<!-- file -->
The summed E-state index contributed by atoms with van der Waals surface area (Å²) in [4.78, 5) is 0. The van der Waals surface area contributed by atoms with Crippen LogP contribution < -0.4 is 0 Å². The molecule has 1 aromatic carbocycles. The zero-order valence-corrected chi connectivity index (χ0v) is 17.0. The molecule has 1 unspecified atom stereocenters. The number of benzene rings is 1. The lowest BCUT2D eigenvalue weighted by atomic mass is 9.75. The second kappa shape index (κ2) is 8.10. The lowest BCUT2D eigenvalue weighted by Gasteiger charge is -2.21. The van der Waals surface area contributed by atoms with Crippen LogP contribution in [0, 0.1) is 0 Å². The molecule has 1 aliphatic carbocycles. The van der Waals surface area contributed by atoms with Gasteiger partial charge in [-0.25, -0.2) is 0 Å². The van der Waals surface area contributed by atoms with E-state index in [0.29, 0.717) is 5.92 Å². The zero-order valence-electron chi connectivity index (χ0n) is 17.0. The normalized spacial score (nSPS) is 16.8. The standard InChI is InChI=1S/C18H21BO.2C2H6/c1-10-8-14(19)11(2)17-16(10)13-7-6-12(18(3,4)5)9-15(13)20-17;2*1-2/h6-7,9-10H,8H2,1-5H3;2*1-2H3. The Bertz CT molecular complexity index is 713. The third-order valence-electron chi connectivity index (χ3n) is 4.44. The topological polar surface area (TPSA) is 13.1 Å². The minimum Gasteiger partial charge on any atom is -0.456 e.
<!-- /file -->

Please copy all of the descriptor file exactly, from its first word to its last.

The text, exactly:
The summed E-state index contributed by atoms with van der Waals surface area (Å²) in [4.78, 5) is 0. The van der Waals surface area contributed by atoms with Crippen LogP contribution < -0.4 is 0 Å². The molecule has 1 aromatic carbocycles. The zero-order valence-corrected chi connectivity index (χ0v) is 17.0. The molecule has 1 unspecified atom stereocenters. The number of benzene rings is 1. The lowest BCUT2D eigenvalue weighted by atomic mass is 9.75. The second kappa shape index (κ2) is 8.10. The lowest BCUT2D eigenvalue weighted by Gasteiger charge is -2.21. The van der Waals surface area contributed by atoms with Crippen LogP contribution in [0, 0.1) is 0 Å². The molecule has 1 aliphatic carbocycles. The van der Waals surface area contributed by atoms with Gasteiger partial charge in [-0.25, -0.2) is 0 Å². The van der Waals surface area contributed by atoms with E-state index in [0.29, 0.717) is 5.92 Å². The zero-order valence-electron chi connectivity index (χ0n) is 17.0. The normalized spacial score (nSPS) is 16.8. The standard InChI is InChI=1S/C18H21BO.2C2H6/c1-10-8-14(19)11(2)17-16(10)13-7-6-12(18(3,4)5)9-15(13)20-17;2*1-2/h6-7,9-10H,8H2,1-5H3;2*1-2H3. The Bertz CT molecular complexity index is 713. The third-order valence-electron chi connectivity index (χ3n) is 4.44. The topological polar surface area (TPSA) is 13.1 Å². The minimum Gasteiger partial charge on any atom is -0.456 e.